None of this is life threatening. And unless you want to have more children (though I doubt it since you think 35+ for kids is just asking for Down Syndrome-your words, not mine) then this can all be managed relatively easily.

    Yes, it’s important that your levels are balanced, but many, many (many) women have benign cysts. As long as they don’t get beyond a certain point size wise, you should be fine. You should probably regulate your period, but taking birth control is the pits for you, I’m sure.

    What’s the freakout here? I know you’re a drama queen but I see nothing here that’s close to what Phil or Lucas have dealt with. Is it that you might be pre-menopausal at 36?? It makes you no less a woman, if that’s the case. Why not just get a hysterectomy and not have to worry about birth control, periods, cysts, medication to start/stop periods ever again? Just a thought. My Aunt recently had one (in her early 40′s) because of her cysts. She’s always had them and they were painful, though not medically dangerous for her (meaning she didn’t have to have the surgery/they weren’t shortening her life span or anything, but why not?)

    Reply

  13. s Says:

    I hope it it not more serious than PCOS. But..i really, really wish you went to the doc before your annual if you only had three (three?!!!) Periods last year. Nothing trumps managing your health, especially with Phil having a pacemaker. This is scary stuff. Yes some of this was tmi (i’d have left out the discharge, ay) but let this be a good example of how women need to notice and listen (meaning: take action as soon as possible) when something is clearly out of whack. Good luck and please don’t ignore your body’s signals anymore. And by ignoring i also mean rationalizing/making assumptions about why something is not working (i.e.missed periods). Hope to hear good news

    Reply

  14. Andie Says:

    I have PCOS too.. a lot of women do and don’t know it. there are a lot of things you can do to help control the symptoms… going as natural as you can helps… ies non-aluminum deodorant, natural foods… we tend to need more protien that most people. the Pleo diet works for a lot of people (too many restrictions for a foodie i think)

    Reply

  15. RzDrms Says:

    i really do love you, stranger.

    Reply

  16. 3 teens' mom Says:

    Oh geez, please see my post of not 2 months ago of the cystic breast. It’s odd how we go from thinking our biggest problem is our toe-nail color to a whole bevy of unthinkable options.

    You’re fine. You’ll be fine. I know it doesn’t help. But you’re not alone, no matter what happens. Breathe in, breathe out…meditate. Listen to Deva Pramal (seriously)…chant. We’ve got your back. And always – courage and strength from here.

    Reply

  17. Kristy Says:

    Sorry you had to get this news. PCOS is very very common, but that doesn’t make it any better. I’ve had it for years.

    Reply

  18. Suzanne Says:

    Breathe. Sending good vibes from Austin. Take care.

    Reply

  19. S Says:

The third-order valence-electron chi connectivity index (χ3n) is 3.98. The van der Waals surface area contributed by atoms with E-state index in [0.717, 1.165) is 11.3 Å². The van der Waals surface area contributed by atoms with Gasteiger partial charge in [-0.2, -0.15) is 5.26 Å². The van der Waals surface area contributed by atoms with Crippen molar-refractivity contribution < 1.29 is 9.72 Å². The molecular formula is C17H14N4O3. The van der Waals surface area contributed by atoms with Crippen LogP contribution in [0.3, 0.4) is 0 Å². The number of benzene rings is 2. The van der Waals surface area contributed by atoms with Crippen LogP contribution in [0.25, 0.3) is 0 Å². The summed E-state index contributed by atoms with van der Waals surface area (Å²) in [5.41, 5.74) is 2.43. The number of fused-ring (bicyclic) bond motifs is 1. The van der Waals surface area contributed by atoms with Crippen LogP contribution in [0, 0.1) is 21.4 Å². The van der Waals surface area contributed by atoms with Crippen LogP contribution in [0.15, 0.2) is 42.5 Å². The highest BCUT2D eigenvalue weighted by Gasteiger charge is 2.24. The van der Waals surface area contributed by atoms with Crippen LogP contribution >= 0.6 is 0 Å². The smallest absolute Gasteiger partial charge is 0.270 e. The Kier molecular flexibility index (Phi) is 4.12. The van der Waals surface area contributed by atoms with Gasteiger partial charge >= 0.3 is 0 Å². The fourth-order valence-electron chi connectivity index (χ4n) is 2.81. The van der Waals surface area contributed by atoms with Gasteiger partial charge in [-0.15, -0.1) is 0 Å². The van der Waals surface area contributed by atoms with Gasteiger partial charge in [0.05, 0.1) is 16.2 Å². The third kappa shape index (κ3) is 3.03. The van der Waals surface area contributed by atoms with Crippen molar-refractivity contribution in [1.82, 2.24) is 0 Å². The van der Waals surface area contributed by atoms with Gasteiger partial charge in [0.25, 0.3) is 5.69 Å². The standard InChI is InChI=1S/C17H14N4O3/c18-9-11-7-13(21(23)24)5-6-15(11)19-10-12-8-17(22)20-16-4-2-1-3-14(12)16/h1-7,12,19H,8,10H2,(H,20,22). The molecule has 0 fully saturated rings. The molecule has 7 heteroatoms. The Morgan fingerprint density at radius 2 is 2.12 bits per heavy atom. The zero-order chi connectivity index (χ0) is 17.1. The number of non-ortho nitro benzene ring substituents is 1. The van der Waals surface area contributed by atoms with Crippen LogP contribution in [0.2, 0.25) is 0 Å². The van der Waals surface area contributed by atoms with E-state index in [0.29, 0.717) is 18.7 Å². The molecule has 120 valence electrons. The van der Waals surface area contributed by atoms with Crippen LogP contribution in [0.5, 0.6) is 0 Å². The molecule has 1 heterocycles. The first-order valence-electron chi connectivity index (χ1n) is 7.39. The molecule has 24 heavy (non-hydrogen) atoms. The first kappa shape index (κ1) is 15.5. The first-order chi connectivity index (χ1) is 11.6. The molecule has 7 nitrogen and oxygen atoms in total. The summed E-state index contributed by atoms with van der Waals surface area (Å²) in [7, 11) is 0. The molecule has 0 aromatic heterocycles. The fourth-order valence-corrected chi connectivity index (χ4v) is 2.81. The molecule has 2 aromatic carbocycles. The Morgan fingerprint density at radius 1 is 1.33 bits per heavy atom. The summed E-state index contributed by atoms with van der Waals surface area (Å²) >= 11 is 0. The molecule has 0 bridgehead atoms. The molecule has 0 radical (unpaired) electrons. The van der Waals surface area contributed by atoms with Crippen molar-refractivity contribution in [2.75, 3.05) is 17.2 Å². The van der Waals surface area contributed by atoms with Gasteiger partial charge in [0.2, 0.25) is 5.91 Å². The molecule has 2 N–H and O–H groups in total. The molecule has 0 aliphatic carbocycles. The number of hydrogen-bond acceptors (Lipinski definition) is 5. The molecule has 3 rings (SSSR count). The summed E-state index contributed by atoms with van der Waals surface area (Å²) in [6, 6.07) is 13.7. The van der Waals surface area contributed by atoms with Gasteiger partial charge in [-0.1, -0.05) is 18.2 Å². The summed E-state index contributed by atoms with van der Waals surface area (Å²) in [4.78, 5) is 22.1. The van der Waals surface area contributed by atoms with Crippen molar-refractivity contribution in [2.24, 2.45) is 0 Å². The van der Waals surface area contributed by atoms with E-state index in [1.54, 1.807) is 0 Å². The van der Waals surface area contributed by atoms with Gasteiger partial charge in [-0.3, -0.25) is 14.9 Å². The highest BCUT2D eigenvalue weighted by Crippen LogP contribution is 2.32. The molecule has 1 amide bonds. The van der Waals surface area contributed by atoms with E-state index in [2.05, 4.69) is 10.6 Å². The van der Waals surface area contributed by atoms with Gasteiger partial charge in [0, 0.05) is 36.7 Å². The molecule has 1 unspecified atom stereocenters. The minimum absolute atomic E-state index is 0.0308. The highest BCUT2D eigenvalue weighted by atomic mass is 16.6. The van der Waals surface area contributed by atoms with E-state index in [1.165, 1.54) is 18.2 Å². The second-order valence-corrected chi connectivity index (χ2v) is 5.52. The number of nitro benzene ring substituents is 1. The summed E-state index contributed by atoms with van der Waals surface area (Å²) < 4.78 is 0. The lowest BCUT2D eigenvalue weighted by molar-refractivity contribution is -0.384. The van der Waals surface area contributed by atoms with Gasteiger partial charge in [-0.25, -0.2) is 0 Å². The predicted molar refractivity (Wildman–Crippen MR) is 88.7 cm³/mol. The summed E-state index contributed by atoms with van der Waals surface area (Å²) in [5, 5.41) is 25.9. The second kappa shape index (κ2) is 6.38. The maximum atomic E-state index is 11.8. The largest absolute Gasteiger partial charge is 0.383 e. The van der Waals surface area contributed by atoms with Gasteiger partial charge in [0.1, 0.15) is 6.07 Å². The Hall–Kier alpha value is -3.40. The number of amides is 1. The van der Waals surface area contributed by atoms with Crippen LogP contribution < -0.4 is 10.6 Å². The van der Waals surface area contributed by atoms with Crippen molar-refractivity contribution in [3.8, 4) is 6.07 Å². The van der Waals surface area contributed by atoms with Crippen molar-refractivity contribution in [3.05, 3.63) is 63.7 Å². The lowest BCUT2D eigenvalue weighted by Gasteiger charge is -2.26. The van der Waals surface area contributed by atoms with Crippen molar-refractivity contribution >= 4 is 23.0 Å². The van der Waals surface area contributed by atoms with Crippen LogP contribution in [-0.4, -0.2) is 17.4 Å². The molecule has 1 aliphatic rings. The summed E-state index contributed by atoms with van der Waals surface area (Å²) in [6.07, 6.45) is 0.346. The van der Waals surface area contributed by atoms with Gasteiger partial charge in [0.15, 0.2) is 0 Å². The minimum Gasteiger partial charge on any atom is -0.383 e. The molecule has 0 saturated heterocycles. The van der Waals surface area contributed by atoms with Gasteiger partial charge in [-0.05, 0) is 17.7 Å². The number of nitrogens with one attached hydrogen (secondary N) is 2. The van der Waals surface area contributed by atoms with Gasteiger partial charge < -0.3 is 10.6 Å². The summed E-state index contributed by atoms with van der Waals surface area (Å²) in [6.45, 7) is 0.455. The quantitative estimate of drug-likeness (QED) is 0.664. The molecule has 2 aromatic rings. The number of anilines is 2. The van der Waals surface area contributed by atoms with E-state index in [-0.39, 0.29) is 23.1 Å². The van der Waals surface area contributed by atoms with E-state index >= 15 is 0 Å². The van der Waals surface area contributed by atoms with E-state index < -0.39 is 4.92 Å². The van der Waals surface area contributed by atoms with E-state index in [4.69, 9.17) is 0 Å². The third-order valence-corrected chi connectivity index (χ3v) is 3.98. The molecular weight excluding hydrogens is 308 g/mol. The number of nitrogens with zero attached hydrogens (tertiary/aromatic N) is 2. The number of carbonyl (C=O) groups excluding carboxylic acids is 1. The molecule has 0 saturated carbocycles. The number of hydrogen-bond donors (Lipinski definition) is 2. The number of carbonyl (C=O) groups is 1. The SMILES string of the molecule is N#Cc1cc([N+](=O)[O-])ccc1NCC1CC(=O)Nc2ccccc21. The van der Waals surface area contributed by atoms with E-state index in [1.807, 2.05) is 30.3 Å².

HI,

    I’ve had PCOS since I was 14, and while things can get inconvenient, and you need to keep a sharper eye out on symptoms, it hasn’t really taken anything to stay on top of it.

    Don’t worry, this is a controllable situation.

    S

    Reply

  20. Kim Says:

    It sounds like your hormones are definitely up the wop at the moment. However, FSH levels are not reliable as they can vary. A better indicator of fertility these days is the AMH (Anti-Mullerian Hormone)test.Look that up. Maybe you could get that done. But I would be worried about high estrogen levels – due to the association with breast cancer and would try to lower it if I could. Maybe you could look into ways of balancing hormones naturally etc – i.e evening primrose, agnus castus etc. Try not to have any alcohol for a while or too much caffeine.

    Reply

  21. Bella1 Says:

    Stephanie: It was a first visit, doc doesn’t know you and you don’t know him. There will be more testing and maybe a NY second opinion (S FL has mediocre medicine at best.)

    I think you’ve had your first visit from the mortality fairy. Every body with kids does. Your reactions aren’t “drama” or too much. If you had heard this 18 months ago in Austin before your life went haywire, your reaction might have been very different. Moving is No. 1 on the stress list and you don’t have your posse around you ever. You’re asymptomatic except for the absence of a period. You’ll figure out the food, later.

    You feel what you feel. Not pleasant, but real. Try to forget the food part, try to do things that make you feel better and ride it out.

    Reply

  22. Shannan Says:

    Yikes! We have a ton of catching up to do!

    Reply

  23. SarahWNY Says:

    I’d be concentrating more on the marriage/abstinance part. Ummm…are you not alarmed by that? Is your husband cracking jokes about not having sex, too?

    I’m 43 & have been married 20 years, so I do have some experience, which boils down to, “regular sexual contact between spouses = much happier day-to-day coexistence.”

    Reply

  24. Veronica Says:

    PCOS sometimes can be serious. I have never been over 110 pounds, except when pg or on fertility meds, and have had pcos since I was 15. By the time I was 32 I had a choice: go on 12 different meds to fix all the issues caused by PCOS (Horrible chloresterol, hormones gone crazy, borderline diabetic etc) or have a hysterectomy. There is only one definite thing about PCOS, it is completely unpredictible and different in every one. Just make sure you keep control of it, before it controls you.

    Reply